By Beto Soto & Brent Jensen | firstname.lastname@example.org & email@example.com
On April 12th and 13th, the Cambodian community in City Heights came together to celebrate the Khmer New Year. Traditionally, the Khmer New Year is celebrated over a three-day-long festival, with special events hosted each day.
The festival was held at Colina Del Sol Park and Recreation Center in City Heights. The Cambodian community gathered to say goodbye to the year of the snake, to welcome the year of the horse, and to wish each other health, wisdom, and good luck for the incoming year. Over 300 people attended the event. The event served a wide variety of traditional Cambodian food and featured a costume runway show of traditional clothing worn during Cambodian weddings. Vendors sold gifts including toys, clothes, traditional garb, artwork, and souvenirs.
According to Paul Schinelpfenig, the onstage translator, MC, and one of the leading organizers of the festival, the event has lost sponsorship in the past few years. The size of the festival has changed as a result, but the community has not lost enthusiasm. This year, the Victoria House Corporation, a local non-profit organization that supports women and children who have been affected by domestic violence, sponsored the Khmer Festival.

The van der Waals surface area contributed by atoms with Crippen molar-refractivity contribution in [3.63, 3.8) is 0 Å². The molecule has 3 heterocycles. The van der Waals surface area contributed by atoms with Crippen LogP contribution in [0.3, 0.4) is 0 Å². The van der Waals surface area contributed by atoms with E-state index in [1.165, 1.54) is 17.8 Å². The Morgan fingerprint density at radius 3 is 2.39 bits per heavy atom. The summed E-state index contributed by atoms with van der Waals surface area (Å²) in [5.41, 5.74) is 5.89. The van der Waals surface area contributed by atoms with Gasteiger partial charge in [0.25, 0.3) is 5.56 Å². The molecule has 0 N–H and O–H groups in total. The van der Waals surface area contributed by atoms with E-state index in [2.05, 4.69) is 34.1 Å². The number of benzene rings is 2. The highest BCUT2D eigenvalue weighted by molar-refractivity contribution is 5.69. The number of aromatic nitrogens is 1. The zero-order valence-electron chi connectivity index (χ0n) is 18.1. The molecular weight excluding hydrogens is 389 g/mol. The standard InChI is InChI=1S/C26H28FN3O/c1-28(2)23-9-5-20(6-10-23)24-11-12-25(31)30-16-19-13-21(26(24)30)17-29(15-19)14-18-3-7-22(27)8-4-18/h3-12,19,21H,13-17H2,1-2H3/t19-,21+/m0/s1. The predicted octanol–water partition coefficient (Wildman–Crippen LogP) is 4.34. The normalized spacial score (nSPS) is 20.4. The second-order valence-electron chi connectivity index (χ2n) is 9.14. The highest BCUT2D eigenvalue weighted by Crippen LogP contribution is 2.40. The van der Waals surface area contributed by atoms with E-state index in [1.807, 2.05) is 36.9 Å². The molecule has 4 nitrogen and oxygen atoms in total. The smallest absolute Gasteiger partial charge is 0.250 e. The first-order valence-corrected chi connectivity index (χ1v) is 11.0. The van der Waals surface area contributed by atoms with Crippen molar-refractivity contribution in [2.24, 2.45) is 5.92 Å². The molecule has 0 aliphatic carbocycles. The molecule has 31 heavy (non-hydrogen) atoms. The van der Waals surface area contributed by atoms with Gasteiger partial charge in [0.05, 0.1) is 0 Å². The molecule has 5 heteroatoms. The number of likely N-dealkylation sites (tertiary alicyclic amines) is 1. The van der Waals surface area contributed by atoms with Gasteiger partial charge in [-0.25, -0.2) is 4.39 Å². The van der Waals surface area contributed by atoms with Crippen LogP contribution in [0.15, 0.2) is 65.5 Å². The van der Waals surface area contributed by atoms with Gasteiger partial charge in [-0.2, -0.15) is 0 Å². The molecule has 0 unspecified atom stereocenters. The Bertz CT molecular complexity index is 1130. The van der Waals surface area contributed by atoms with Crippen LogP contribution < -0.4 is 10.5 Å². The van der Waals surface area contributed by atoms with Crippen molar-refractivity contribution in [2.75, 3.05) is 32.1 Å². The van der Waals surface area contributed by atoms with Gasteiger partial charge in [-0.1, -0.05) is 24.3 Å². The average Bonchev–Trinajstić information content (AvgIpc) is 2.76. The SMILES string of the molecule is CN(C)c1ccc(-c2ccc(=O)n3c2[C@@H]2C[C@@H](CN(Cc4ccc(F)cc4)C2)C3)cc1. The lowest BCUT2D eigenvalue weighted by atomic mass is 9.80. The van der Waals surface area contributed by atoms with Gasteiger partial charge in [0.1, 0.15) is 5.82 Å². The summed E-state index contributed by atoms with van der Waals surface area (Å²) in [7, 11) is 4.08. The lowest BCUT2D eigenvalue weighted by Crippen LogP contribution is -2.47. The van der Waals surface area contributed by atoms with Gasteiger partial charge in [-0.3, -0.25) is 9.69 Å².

The main event was held at Colina Park in City Heights. The Wat Sovannkiri Buddhist Temple– the traditional Cambodian place of Buddhist worship – located at 3864 52nd Street, also held festivities for the New Year. In the small courtyard surrounding the temple, food was prepared and served for visitors. On the menu were homemade and traditional eggrolls, fried bananas, Thai Tea, rice, beef and chicken skewers.
While the aromas of traditional Cambodian cuisine contributed to the atmosphere, the Temple’s unique architecture created the perfect environment for festival celebrations. Buddhist statues and figures welcomed visitors to the ornate temple, where monks in orange robes sat in meditative silence among the incense. Friendly local residents welcomed visitors to their food stands, introducing event patrons to their slice of Cambodia within City Heights.
The Wat Sovannkiri Buddhist Temple was introduced to City Heights in 1982. Since then it has been an important cultural fixture, where Cambodian practices and lifestyles continue to thrive. The Wat encourages curious residents to explore and experience the diversity of the Cambodian community in City Heights.
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